The left tends to think of liberal rights in aspirational terms. The world they are trying to build is one in which freedom of speech, privacy, and other rights can actually be guaranteed to everyone. Where political equality can flourish in fact as it now does in ideological fiction.

 

I don’t think “the West” is poised to commit suicide. The small group of nations huddled under that umbrella continue to exert global hegemony. Liberal capitalism is still “common sense” to many. But more and more people—on the right and left—have become disillusioned with that common sense. The question is why. Conservatives like Goldberg believe Americans have simply lost sight of the glory of their liberal inheritance; teach them gratitude, and the West will prevail. Right-wing nationalists believe people are correctly identifying liberalism as an ideology of defeat; we need a strongman to crush our civilizational enemies. And the center-left, the Democratic Party elite, believe that racists and authoritarians have tricked the public—with the help of a foreign menace—into abandoning their vision of inclusive, mildly redistributive liberalism. Their prescription: vote in November and the adults will put things in order.

I’m not particularly satisfied with any of these explanations or with the solutions they entail. The best elements of the socialist left have a better answer: those discontented with liberalism have good reason to doubt its pretensions to universality, to providing opportunity for everyone to enjoy their rights and live the good life. We won’t win the battle against illberalism by insisting—against all evidence—that America is already great. Rather, extending liberalism’s promises to everyone will require a massive redistribution of wealth and power.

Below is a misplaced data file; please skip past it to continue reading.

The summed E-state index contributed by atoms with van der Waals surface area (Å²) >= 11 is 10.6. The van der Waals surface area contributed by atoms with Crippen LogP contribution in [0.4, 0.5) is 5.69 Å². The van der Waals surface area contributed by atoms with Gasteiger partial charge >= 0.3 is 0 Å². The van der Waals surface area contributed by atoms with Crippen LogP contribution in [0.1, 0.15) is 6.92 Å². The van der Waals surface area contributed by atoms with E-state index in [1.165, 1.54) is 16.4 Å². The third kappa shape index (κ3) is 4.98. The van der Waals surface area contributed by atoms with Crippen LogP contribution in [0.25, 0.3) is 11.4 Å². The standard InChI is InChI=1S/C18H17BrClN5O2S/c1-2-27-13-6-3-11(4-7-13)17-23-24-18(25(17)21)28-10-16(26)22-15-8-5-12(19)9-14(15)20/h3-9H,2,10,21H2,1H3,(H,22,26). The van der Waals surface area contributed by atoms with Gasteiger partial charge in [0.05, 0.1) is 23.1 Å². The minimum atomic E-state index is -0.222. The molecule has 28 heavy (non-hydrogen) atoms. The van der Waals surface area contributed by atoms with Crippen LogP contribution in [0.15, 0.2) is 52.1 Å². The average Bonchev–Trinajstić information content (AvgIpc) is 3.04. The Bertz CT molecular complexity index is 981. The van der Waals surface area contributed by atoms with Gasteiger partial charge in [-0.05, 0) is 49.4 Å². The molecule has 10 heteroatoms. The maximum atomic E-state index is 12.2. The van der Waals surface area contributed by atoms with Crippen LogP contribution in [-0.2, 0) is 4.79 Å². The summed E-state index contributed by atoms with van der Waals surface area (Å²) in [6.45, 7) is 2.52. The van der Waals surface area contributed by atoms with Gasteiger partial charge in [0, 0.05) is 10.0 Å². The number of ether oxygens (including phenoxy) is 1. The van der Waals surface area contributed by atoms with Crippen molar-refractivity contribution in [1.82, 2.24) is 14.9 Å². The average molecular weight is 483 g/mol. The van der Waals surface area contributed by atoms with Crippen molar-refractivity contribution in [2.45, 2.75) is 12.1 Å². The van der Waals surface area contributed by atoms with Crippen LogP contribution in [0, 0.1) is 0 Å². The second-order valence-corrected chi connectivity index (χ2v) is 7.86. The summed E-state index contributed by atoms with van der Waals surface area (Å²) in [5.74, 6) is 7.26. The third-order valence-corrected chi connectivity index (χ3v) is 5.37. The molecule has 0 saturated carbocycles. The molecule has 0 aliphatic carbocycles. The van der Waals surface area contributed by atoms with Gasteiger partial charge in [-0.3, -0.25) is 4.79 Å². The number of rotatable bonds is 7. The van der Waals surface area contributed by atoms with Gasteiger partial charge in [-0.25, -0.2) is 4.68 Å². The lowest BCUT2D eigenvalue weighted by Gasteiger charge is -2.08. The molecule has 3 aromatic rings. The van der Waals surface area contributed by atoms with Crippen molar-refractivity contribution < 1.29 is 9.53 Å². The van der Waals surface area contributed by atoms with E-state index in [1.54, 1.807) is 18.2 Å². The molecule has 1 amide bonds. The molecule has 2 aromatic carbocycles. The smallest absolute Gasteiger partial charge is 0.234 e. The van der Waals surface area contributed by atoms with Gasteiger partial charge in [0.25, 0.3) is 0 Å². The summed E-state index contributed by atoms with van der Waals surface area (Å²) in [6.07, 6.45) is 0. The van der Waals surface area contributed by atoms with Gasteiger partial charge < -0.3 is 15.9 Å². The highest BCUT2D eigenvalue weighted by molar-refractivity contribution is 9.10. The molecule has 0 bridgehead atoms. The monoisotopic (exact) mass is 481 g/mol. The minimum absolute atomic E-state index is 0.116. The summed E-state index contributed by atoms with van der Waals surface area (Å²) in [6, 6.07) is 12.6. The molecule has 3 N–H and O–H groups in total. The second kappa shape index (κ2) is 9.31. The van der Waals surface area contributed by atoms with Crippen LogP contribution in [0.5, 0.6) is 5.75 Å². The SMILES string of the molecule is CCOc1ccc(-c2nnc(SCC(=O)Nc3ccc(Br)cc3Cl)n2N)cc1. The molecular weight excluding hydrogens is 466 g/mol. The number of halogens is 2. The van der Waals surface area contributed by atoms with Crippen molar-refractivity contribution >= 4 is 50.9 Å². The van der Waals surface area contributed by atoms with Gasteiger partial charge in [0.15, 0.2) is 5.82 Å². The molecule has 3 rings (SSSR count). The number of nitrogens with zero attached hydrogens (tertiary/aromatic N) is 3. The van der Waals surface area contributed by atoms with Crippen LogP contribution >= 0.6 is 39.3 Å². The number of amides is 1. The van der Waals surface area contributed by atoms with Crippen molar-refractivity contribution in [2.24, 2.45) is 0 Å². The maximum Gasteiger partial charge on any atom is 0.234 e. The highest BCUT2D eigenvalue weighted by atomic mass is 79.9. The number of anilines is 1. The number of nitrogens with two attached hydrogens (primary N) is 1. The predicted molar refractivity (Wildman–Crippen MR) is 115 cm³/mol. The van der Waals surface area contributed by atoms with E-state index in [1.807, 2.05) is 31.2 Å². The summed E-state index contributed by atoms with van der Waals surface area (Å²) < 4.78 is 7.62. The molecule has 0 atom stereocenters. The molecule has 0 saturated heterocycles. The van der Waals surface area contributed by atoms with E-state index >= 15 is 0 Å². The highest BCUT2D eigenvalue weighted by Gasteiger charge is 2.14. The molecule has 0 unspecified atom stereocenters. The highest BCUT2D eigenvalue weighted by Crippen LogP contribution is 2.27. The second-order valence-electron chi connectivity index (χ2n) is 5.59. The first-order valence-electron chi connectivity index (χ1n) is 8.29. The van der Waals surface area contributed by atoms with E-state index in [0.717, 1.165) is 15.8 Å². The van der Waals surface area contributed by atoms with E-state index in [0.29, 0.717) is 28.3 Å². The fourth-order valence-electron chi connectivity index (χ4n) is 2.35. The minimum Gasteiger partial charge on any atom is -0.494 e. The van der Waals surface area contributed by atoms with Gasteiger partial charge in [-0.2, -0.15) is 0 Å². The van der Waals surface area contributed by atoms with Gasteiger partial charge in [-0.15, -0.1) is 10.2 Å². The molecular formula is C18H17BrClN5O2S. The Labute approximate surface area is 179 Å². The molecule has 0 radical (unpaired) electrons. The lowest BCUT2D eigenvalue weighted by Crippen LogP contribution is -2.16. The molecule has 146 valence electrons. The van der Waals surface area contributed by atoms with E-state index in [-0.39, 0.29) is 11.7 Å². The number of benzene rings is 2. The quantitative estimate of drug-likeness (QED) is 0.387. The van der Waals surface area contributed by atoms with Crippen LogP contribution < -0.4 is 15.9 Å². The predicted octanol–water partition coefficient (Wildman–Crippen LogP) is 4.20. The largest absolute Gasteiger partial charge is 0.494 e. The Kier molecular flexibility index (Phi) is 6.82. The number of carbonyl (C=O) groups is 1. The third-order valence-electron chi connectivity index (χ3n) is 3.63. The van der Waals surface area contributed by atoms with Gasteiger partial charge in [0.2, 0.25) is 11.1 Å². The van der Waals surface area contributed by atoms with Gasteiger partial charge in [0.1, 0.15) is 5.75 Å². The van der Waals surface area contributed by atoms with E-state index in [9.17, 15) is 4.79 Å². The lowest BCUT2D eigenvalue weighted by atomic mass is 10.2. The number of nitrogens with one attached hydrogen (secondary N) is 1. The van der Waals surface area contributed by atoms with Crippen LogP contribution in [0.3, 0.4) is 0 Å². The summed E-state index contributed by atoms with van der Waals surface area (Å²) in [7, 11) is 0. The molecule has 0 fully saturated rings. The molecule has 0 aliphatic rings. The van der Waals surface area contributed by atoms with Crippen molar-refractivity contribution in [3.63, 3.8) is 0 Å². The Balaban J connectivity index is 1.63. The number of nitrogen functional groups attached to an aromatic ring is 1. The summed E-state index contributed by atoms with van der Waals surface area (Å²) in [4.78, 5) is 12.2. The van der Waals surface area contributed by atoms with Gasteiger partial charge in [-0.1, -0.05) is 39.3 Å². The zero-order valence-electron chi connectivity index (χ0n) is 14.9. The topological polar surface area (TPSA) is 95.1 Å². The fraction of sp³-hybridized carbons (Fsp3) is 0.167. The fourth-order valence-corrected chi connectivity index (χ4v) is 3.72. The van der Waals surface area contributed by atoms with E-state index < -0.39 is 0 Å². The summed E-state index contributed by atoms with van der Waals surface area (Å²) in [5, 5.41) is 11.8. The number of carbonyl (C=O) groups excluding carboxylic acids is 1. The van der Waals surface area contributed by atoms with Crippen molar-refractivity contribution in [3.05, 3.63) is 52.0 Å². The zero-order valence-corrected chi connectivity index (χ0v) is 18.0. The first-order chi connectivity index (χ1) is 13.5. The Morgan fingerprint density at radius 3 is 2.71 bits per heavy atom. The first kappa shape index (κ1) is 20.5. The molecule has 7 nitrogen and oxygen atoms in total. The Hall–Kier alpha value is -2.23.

In a sense, Never-Trump conservatives and center-left elites suffer the same delusion: that the cat of disillusionment can be put back in the bag of neoliberal stasis. Third Way Democrats recently held an invitation-only summit dedicated to stemming the progressive tide in their party. They share Goldberg’s belief that the populist moment is a passing phase, that a remnant lies in wait for a return to political sanity—when the louder, bolder voices will give way to calm and clear-eyed restraint.

If these prophets of moderation could open their eyes, however, they would see they’re preaching only to each other. There is no hidden constituency for their policy agenda, no anti-Trump conservative movement, no moderate majority. The remnant is the same thirty men huddled in a conference room, arguing with each other and praising each other’s books. Meanwhile, outside, the crowd grows restless.

Published in the September 21, 2018 issue: 

Sam Adler-Bell is a senior policy associate at the Century Foundation, a think tank in New York.